For years, farmers have worked to connect farming and food; now restaurants and food companies are beginning to join the advocacy movement.
In 2009, Lay’s potato chips started an advertising revolution and brought its potato growers into the spotlight. Ads for Ocean Spray cranberry juice feature "farmers," but are those guys real farmers or actors? A new campaign from McDonald’s features real-life farmers and ranchers who actually supply food to the restaurant chain.
In mid-December, McDonald’s chief marketing officer, Neil Golden, tweeted from @McDListenTour, "1 thing we’re doing is telling our farm 2 fork story abt our foods. Ads debut in Jan." On Jan. 2, McDonald’s launched a series of ads featuring three of its "third-party suppliers," according to Ad Age. Dirk Giannini (no relation to the author), a lettuce grower in California; Frank Martinez, a Washington potato grower; and Steve Foglesong, a beef producer in Illinois, are each featured in a series of web and print ads in magazines such as Cooking Light and a television ad that can be viewed on YouTube and the McDonald’s website.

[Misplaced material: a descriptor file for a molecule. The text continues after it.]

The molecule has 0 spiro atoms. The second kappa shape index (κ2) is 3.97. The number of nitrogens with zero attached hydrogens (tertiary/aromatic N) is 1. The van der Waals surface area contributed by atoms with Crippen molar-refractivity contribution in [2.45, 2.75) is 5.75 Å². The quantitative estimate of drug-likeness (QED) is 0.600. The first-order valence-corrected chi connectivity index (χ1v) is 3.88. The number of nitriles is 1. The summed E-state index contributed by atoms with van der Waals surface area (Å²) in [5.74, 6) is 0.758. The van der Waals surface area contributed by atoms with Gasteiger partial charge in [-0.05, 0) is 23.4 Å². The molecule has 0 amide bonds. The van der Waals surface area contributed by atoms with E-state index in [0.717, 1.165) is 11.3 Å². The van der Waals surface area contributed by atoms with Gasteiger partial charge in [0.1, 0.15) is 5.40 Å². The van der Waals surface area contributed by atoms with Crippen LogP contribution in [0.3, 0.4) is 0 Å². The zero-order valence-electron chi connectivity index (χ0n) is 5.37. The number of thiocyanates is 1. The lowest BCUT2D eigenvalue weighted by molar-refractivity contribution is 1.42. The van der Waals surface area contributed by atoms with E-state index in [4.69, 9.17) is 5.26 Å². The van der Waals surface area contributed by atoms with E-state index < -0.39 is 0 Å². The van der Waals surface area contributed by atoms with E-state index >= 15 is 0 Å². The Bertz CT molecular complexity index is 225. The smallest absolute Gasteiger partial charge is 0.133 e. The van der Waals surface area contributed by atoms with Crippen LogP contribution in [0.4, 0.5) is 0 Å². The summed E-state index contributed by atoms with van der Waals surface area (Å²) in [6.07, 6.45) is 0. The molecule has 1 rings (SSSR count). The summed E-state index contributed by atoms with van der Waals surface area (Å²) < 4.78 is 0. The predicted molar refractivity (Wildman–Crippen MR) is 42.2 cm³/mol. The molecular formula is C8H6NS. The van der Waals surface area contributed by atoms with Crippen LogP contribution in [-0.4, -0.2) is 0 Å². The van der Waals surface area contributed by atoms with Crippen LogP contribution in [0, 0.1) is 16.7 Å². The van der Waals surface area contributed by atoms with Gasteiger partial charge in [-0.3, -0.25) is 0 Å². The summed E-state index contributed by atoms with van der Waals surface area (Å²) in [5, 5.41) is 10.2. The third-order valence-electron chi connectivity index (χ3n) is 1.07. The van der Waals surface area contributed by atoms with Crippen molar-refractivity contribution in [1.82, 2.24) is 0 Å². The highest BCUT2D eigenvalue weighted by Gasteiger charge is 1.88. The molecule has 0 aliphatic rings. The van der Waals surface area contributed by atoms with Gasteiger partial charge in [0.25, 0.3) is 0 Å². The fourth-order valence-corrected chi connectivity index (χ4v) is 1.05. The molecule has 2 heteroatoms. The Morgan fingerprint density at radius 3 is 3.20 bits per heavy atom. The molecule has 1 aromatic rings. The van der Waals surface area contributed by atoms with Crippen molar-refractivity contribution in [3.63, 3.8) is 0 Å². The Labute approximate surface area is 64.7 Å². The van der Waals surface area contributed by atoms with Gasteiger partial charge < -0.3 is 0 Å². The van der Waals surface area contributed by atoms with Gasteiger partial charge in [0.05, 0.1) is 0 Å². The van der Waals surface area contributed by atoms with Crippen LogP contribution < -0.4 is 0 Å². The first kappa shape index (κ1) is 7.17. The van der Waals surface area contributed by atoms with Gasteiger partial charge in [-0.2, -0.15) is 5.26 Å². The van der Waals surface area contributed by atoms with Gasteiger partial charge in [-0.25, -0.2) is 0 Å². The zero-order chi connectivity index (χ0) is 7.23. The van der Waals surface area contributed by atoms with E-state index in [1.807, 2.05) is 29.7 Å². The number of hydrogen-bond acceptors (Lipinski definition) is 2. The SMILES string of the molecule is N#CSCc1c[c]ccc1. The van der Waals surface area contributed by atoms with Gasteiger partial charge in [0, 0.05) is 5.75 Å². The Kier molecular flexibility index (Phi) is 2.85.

All of the ads highlight the freshness of McDonald’s products, but each farmer offers an additional unique perspective. Martinez’s ads focus on the opportunities that farming in America has afforded his family. Giannini’s ads center on stewardship, and Foglesong’s ads focus on multigenerational farming. Will consumers, influenced by previous ads claiming to feature farmers, believe that Giannini, Martinez and Foglesong are the real thing? Many of our Facebook followers didn’t believe Martinez was a real potato grower when we posted his TV commercial prior to the launch of the ad campaign. Truth be told, Martinez is a real potato farmer, Giannini’s family has been growing lettuce in the Salinas Valley for four generations and Foglesong is a former president of the National Cattlemen’s Beef Association.
Will consumers believe the farmer angle or will they see the ads as simply a sustainability promotion by McDonald’s?